Please do not print this message. Save paper, save trees, save the environment.
Thank you.

May 142019

Shohei Amimori started his career as a composer and arranger of both classical and contemporary music when he was still a student. His orchestral graduation work was so appreciated that Tokyo University of Arts decided to purchase it and preserve it permanently at the university’s art museum. After his initial stylistic fields, his interest gradually moved to different forms of sound art and pop music, and he also began to produce music for commercials and television programs. His output on Noble Records (released at the end of November 2018) partially mirrors this path, but also embraced the bizarre concept of pataphysics that French writer Alfred Jarry defined as “the science of that which is super induced upon metaphysics, whether within or beyond the latter’s limitations, extending as far beyond metaphysics as the latter extends beyond physics.” It’s a sort of parody (quoted by many musicians in the past including the Beatles, Soft Machine and the awesome Japanese band Acid Mothers Temple) that Shohei tried to apply to his music generation according to a derivative process and the bold hypothesis that “music does not yet exist ≈ imaginary music ≈ PATA MUSIC.” We had a quick chat with Shohei about this concept that we invite you to explore by checking out his nice album.

Shohei Amimori “PATA Music” cover artwork

Chain DLK: Hi, Shoei! How are you?

Shoei Amimori: I’m good.

Chain DLK: What is PataMusic in your own explanatory words?

Shoei Amimori: For me, ”PataMusic” is an issue for the existence of music by using pop music.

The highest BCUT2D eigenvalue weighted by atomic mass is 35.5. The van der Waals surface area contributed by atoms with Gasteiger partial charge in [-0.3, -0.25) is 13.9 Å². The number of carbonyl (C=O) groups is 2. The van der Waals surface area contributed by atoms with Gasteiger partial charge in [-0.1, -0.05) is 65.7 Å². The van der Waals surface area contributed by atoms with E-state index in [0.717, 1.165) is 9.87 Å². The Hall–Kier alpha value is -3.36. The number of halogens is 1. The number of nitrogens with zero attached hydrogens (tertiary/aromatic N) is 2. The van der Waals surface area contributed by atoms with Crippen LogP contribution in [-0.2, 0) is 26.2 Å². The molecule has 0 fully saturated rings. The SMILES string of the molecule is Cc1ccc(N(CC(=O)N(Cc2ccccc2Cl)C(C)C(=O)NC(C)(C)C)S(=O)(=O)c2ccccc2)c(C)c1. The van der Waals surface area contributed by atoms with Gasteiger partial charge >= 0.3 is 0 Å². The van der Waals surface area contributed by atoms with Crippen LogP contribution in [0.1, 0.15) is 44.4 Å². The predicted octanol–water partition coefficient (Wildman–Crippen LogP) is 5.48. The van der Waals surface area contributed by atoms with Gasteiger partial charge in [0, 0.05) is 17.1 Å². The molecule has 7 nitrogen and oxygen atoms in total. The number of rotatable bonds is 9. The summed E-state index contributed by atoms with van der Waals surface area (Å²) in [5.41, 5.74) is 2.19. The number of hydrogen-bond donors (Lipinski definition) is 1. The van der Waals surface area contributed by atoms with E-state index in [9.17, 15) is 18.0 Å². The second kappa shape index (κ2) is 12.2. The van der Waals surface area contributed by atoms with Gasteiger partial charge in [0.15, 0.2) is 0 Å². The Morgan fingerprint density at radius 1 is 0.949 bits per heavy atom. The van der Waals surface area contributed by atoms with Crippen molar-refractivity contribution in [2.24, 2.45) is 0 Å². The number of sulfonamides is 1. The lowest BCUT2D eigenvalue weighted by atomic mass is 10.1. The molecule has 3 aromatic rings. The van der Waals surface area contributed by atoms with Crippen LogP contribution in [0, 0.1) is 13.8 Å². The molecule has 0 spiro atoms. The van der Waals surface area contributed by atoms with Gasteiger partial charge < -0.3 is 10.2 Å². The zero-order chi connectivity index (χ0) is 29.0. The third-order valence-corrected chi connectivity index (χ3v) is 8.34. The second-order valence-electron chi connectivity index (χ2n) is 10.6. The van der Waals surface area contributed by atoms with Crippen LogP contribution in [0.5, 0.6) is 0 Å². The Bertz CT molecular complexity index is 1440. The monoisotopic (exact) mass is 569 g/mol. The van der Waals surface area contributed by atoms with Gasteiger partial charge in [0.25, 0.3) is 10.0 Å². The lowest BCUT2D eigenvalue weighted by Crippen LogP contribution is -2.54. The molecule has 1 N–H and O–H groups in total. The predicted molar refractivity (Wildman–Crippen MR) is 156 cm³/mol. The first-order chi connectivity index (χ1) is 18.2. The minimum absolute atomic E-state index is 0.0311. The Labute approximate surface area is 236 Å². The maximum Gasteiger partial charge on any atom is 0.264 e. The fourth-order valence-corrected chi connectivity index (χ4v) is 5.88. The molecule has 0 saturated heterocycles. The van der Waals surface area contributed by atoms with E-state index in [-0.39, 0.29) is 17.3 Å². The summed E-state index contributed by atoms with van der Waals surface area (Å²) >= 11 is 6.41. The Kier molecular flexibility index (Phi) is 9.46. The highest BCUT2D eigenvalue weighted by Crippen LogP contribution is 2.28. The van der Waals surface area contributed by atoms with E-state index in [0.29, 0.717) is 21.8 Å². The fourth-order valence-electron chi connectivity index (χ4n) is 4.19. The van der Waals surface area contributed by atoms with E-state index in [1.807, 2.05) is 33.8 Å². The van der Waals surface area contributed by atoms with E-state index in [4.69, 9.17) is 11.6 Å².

Chain DLK: Any conceptual connection with the notorious Jarry’s Pataphysics? Do you feel like a Dr. Faustroll for music? 🙂

Shoei Amimori: Of course I was inspired by the Pataphysics that Jari advocated. However, rather than using it as a concept, the issue I was thinking about at the beginning was Pataphysics.

Chain DLK: How many possible approaches do you take into consideration to inject abstractness into music? What’s your favourite one?

Shoei Amimori: Today, I think that with the way of listening to music, the power of the album package has been disabled. So, I did something to highlight the contradiction of the package form itself. For example, if you move on to the next song, the previous song will be seriously ruined. I set up such an element. Bringing abstraction into music, making it stand out and sharing it, is always a big goal for me. But that’s very difficult.

Chain DLK: Can you provide some commentary on the tracks of PataMusic? Any hidden story behind it that you want to share with our readers?

Shoei Amimori: Anyway, there were many kinds of songs and it was difficult. I’m not a singer but there are some songs where I’m singing, some songs like “Climb Downhill 1” that require elaborate post production on a computer, and so on. I made full use of the right and left brain poles. However, in order to raise the above-mentioned issue, there had to be many kinds of songs.

courtesy of Arata Mino

Chain DLK: You have a relevant academic background…is there any composer you studied that paved the way to PataMusic? If so, how?

Shoei Amimori: I have always given respect to and credited some critical aspects to John Cage. Cage had valued the ‘‘sound’’ and ‘‘listening.’’ I would like to draw out the power of such elements without making them mysterious.

Chain DLK: Some tracks sounds like mirroring TV commercials…any jingle that became like a recurring nightmare during composition or over your career?

Shoei Amimori: For me, the most interesting element of music is melody. The reason is that it is difficult to create or listen from a quantitative point of view like harmony or rhythm. Nevertheless, it can be addictive to listeners. That may be why it sounds like TVCM.